It should be noted that as much as I respected the professionalism and relative independence of certain VOA journalists, the reason for the club's decision years ago was as relevant then as it is today.
The U.S. government has been, since the George W. Bush administration, creating government-controlled news organizations masked as independent sources of news. Nothing tied financially or organizationally to the government is independent of the government, especially news organizations.
The constitutionally-guaranteed right of freedom of the press is endangered when the government decides to control a part of the press.
USA Today recently reported that the US Special Operations Command (USSOCOM) is running the Trans-Regional Web Initiative in Tampa, Florida, A number of international news websites are part of its Trans Regional Web Initiative (TRWI).
The program has existed since 1999 when USSOC decided to become involved in the news business during the NATO military operations in Kosovo and Serbia. This editor broke the story that Special Operations personnel were working as interns at CNN headquarters in Atlanta. TV Guide reported that similar interns were working for National Public Radio in Washington, DC.
TRWI sites include Southeast Europe Times, SES Turkey, Magharebia, Mawtani al-Shorfa, and Central Asia Online. USSOCOM's operations are supported by the Rendon Group, a Washington-based propaganda propagation firm that was involved in news deception and denial operations in Iraq and Afghanistan, including assisting the Pentagon in banning reporters from combat zones who were suspected of anti-war leanings.
In addition to USSOCOM, the U.S. Central Command (CENTCOM), also based in Tampa, is involved in its own media "information operations."
Recently, the website DeeplySyria.com appeared on the scene in support of the Syrian rebels. The site's personnel have a definite neo-con and George Soros taint about them with backgrounds at The Wall Street Journal, B92 in Belgrade, Human Rights Watch, Council on Foreign Relations, and with the campaign of Liberian President Ellen Johnson Sirleaf.
DeeplySyria also has links to dubiously-linked "aid" organizations, including Mercy Corps, World Food Program, and UNICEF. Thanks to intense lobbying by U.S. ambassador to the UN, UNICEF is headed by Anthony Lake, the National Security Adviser under President Bill Clinton.
In the late 1970s, the American Newspaper Guild accepted a CIA-linked grant from the U.S. Agency for International Development (USAID) to help organize labor fronts in Latin America.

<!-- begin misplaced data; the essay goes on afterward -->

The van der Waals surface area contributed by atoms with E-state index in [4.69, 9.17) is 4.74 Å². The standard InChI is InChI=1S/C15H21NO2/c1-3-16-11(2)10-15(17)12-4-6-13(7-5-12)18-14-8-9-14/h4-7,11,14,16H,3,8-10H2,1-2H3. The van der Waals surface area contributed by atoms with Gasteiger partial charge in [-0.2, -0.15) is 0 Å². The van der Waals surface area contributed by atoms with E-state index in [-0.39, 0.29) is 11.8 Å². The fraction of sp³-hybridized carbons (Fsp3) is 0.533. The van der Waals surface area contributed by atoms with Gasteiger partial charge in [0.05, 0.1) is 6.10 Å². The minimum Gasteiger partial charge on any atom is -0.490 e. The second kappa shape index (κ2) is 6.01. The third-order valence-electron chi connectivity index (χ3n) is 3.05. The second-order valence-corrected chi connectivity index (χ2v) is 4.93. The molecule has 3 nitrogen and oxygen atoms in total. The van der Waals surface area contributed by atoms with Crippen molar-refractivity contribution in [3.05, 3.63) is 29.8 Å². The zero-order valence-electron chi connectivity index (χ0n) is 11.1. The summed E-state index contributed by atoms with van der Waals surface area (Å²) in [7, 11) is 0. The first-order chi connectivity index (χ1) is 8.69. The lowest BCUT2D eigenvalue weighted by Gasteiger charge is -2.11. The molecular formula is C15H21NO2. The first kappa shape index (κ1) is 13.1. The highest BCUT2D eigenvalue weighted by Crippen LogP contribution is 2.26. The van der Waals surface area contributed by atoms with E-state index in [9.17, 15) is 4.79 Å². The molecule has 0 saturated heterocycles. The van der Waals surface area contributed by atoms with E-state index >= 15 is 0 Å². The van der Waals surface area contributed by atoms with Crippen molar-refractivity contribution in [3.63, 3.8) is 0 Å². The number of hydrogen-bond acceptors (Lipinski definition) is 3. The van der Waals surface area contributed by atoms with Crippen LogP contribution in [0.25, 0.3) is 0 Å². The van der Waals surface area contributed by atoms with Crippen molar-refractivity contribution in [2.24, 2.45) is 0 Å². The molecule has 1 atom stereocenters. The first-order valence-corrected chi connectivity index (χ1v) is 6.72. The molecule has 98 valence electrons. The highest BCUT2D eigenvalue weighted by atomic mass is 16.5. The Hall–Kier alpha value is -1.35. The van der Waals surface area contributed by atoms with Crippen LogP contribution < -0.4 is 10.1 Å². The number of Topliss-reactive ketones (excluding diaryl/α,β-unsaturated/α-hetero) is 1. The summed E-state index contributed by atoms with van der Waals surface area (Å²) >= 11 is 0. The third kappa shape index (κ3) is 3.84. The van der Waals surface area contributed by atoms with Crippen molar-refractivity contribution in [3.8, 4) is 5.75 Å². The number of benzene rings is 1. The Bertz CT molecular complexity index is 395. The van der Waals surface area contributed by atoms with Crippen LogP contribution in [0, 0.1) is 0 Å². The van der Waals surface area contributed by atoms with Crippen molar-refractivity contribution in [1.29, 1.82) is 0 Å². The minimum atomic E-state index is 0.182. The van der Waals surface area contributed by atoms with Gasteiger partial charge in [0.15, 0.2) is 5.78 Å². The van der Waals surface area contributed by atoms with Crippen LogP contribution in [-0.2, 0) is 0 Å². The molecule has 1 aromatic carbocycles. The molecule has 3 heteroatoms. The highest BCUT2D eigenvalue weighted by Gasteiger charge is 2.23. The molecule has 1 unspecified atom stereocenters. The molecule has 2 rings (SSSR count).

According to a May 1979 article by Jeff Stein in The Progressive, the money was laundered by USAID through the American Institute for Free Labor Development (AIFLD) that was established in 1961 by the government, AFL-CIO, and large corporations like Anaconda Copper, PanAm, and W.R. Grace and Company to stem the rise of left-wing progressive movements in Latin America.
AIFLD chairman Peter Grace became a close friend of Chilean dictator Augusto Pinochet. AIFLD also helped overthrow the government of Brazilian President Joao Goulart in 1964. In 1967, the CIA funneled $1 million directly to the American Newspaper Guild through front foundations.
Editors Press Service was a CIA proprietary that fed news stories to the Latin American media. Today, the CIA continues to use foundations, including those of Soros, to fund propaganda operations, including print, broadcast, and web-based services.
There were so many CIA-linked journalists operating in Latin America, truly independent U.S. journalists covering the continent were often accused of being CIA agents. American journalists who wanted to cover Latin American leftist guerrilla movements were often suspected of being CIA agents.
In 1976, it was revealed that Forum World Features (FWF), a British news features agency, was funded by the CIA in order to make secret payments to foreign correspondents working on behalf of the CIA. Providing cover for the CIA was FWF owner John Hay Whitney, publisher of the New York Herald Tribune.
Continental Press Service was a Washington-based news agency run by the CIA that provided copy to foreign newspapers Fodor's Modern Guides provided CIA agents overseas cover as travel and tourism reporters.
National Geographic was known to employ CIA photographers and reporters in countries normally denied to U.S. diplomats, including communist Outer Mongolia, mainland China, and communist-ruled Albania. In some cases, CIA agents used actual press credentials issued by Reuters, Agence France Presse, and The Washington Post.
An attempt by the U.S. Congress in the late 1970s to ban the CIA from using journalists as agents was shot down by the Jimmy Carter administration.
Carter's CIA director, Stansfield Turner, believed that restrictions on the use of journalists were best handled by CIA internal regulations. A federal law, he reasoned, would "tie the hands" of the CIA to have the option of using journalists in "specialized circumstances."
Those circumstances have apparently gone from "specialized" to routine.
source: Wayne Madsen Reports
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